Trevithick was then eighteen years old, and in the rate of wakes paid in the mine came next to the manager; he must therefore have had years of experience before that period. Boys then left the village school for the fight of life at ten or twelve years of age.

The name appears in the monthly accounts without intermission for two years, until 1792, when he was employed by the shareholders in Tin Croft Mine to examine and report on the relative duties, or work done with a certain quantity of coal, in the patent engine of Watt, and in that of the double-cylinder engine of Hornblower, who stood high in Cornwall as an engineer before the time of Watt.

At the early age of twenty-one Trevithick was therefore in public and professional contact with Watt, and from that period dates the competition of the great low-pressure engineer and his youthful and vigorous high-pressure rival.

In 1795 Trevithick erected a steam-engine at Wheal Treasury Mine, competing with Watt, and also with Bull, jun., both of whom received pay for the saving of fuel by improvements in the steam-engine in mines under the management of Trevithick, sen. This continued until the end of 1797, when the account ceases.

Wheal Treasury Cost, June, 1793:—

  • Richard Trevithick, jun., 13 days at 8s. 6d.
  • Richard Trevithick, sen., for expenses at Helston, at sundry times, and at other places, waiting on the adventurers, 7s. 6d.
  • Richard Trevithick, jun., for moving and erecting the eastern engine, 21/. "Ditto, for one month's attendance on ditto, 1/. 11s. 6d.
  • Ditto, for one month's saving respecting the eastern engine, 18/.
  • To Edward Bull, for his attendance, 2l. 2s.
  • To Mr. Bull's engine, for two months' saving respecting his engine, 43l. 12s. "

1796, April:—

  • The said Richard Moyle subjects himself to pay any demands which may be hereafter made by Messrs. Boulton and Watt, for savings in the said mine
  • At a meeting of the old adventurers of Wheal Treasury Mine, held this 27th day of March, 1797, at Praise-an-Beeble, it was unanimously resolved that the earnings claimed by Boulton and Watt should not be paid till the validity of their Patent should be fully proved."

Trevithick, jun., had taken down an old engine probably a Newcomen atmospheric, and re-erected it with his own particular improvements, from which be received about the same rate of "saving money" as Bull. There is no entry of saving money paid to Watt; but in the following year an outgoing shareholder was made liable for any demand Watt might make, and again in the next year the mine determined to refuse Watt's claim for " saving money." Smiles says that Wheal Treasury had been supplied with an engine by Watt so there were three rival engines and rival engineers under the management of Trevithick, sen., as there had been twenty years before at Dolcoath.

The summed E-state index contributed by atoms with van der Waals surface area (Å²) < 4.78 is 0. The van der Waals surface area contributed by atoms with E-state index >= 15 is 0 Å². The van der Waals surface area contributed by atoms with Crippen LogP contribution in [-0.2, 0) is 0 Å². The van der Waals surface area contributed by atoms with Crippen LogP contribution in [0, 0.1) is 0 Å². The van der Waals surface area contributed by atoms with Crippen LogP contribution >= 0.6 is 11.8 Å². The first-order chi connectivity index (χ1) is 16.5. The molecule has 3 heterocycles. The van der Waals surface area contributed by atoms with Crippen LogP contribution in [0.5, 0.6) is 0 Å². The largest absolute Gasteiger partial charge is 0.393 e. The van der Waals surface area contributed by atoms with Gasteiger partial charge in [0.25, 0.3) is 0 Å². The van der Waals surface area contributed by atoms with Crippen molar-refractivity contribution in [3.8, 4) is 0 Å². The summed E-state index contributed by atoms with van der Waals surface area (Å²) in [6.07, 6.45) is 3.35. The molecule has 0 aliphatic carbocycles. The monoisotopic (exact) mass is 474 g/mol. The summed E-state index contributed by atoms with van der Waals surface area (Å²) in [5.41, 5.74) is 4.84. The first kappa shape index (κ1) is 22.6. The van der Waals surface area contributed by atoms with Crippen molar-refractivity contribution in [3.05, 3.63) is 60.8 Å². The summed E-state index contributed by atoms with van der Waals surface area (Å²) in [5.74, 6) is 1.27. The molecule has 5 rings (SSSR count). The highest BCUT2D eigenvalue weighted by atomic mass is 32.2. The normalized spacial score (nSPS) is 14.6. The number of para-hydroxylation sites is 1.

Trevithick, sen., put but a small money value on his labours, for Helston was about ten miles distant; his travelling to it and to other places, " sundry times, waiting on the adventurers," led to a bill of 7s. 6d. for expenses. His son, who had been entrusted with the improving and re-erecting of an engine, received as daily pay 3s. 6d., and at the age of twenty-four was in open and active opposition to the sweeping claims of Watt.

The late Captain Richard Eustace related, as an early incident in Trevithick's life, that "at Wheal Treasury one of Boulton and Watt's pumping engines worked badly, and at last stopped. The engineman in charge could do nothing with her; the water was rising in the mine when Trevithick, jun., offered his services, and made things right. His father boasted that the best man in the mine could not do what his boy had done."

There is no record of the particular kind of engine then erected by Trevithick he was not, as has been stated, in partnership with Bull, jun., for during the three years the monthly saving in coal by his engine and the entries to Bull are quite distinct, and also their monthly payment as engineers keeping the engines in order. They both strove to avoid Watt's patent claims by combinations and improvements, especially by an engine since known as Bull's. A drawing[3] made by Trevithick probably in those early days represents this kind of engine, which remained in use in Cornwall for many years several are at work in the London Water-works, and one or two at Battersea at the present moment.